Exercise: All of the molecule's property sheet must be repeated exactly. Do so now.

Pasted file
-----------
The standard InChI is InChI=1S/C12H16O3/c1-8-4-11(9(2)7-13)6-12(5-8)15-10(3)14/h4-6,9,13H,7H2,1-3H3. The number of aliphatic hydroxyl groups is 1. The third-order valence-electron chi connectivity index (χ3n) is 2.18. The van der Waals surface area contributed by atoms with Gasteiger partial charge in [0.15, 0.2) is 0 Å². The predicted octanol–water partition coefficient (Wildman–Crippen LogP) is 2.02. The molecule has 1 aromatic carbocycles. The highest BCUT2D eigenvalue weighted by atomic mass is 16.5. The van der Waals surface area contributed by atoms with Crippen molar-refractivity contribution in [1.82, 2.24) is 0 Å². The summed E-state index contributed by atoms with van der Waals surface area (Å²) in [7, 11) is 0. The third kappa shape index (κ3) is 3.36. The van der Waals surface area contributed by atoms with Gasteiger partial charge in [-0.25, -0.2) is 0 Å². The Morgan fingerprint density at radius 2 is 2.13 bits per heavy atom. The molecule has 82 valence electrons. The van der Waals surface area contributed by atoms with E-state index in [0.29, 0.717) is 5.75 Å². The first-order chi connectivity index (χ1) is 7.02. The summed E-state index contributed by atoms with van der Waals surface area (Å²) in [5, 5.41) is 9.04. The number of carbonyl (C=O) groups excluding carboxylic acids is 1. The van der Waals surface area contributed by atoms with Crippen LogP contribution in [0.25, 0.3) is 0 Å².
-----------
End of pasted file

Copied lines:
The standard InChI is InChI=1S/C12H16O3/c1-8-4-11(9(2)7-13)6-12(5-8)15-10(3)14/h4-6,9,13H,7H2,1-3H3. The number of aliphatic hydroxyl groups is 1. The third-order valence-electron chi connectivity index (χ3n) is 2.18. The van der Waals surface area contributed by atoms with Gasteiger partial charge in [0.15, 0.2) is 0 Å². The predicted octanol–water partition coefficient (Wildman–Crippen LogP) is 2.02. The molecule has 1 aromatic carbocycles. The highest BCUT2D eigenvalue weighted by atomic mass is 16.5. The van der Waals surface area contributed by atoms with Crippen molar-refractivity contribution in [1.82, 2.24) is 0 Å². The summed E-state index contributed by atoms with van der Waals surface area (Å²) in [7, 11) is 0. The third kappa shape index (κ3) is 3.36. The van der Waals surface area contributed by atoms with Gasteiger partial charge in [-0.25, -0.2) is 0 Å². The Morgan fingerprint density at radius 2 is 2.13 bits per heavy atom. The molecule has 82 valence electrons. The van der Waals surface area contributed by atoms with E-state index in [0.29, 0.717) is 5.75 Å². The first-order chi connectivity index (χ1) is 7.02. The summed E-state index contributed by atoms with van der Waals surface area (Å²) in [5, 5.41) is 9.04. The number of carbonyl (C=O) groups excluding carboxylic acids is 1. The van der Waals surface area contributed by atoms with Crippen LogP contribution in [0.25, 0.3) is 0 Å².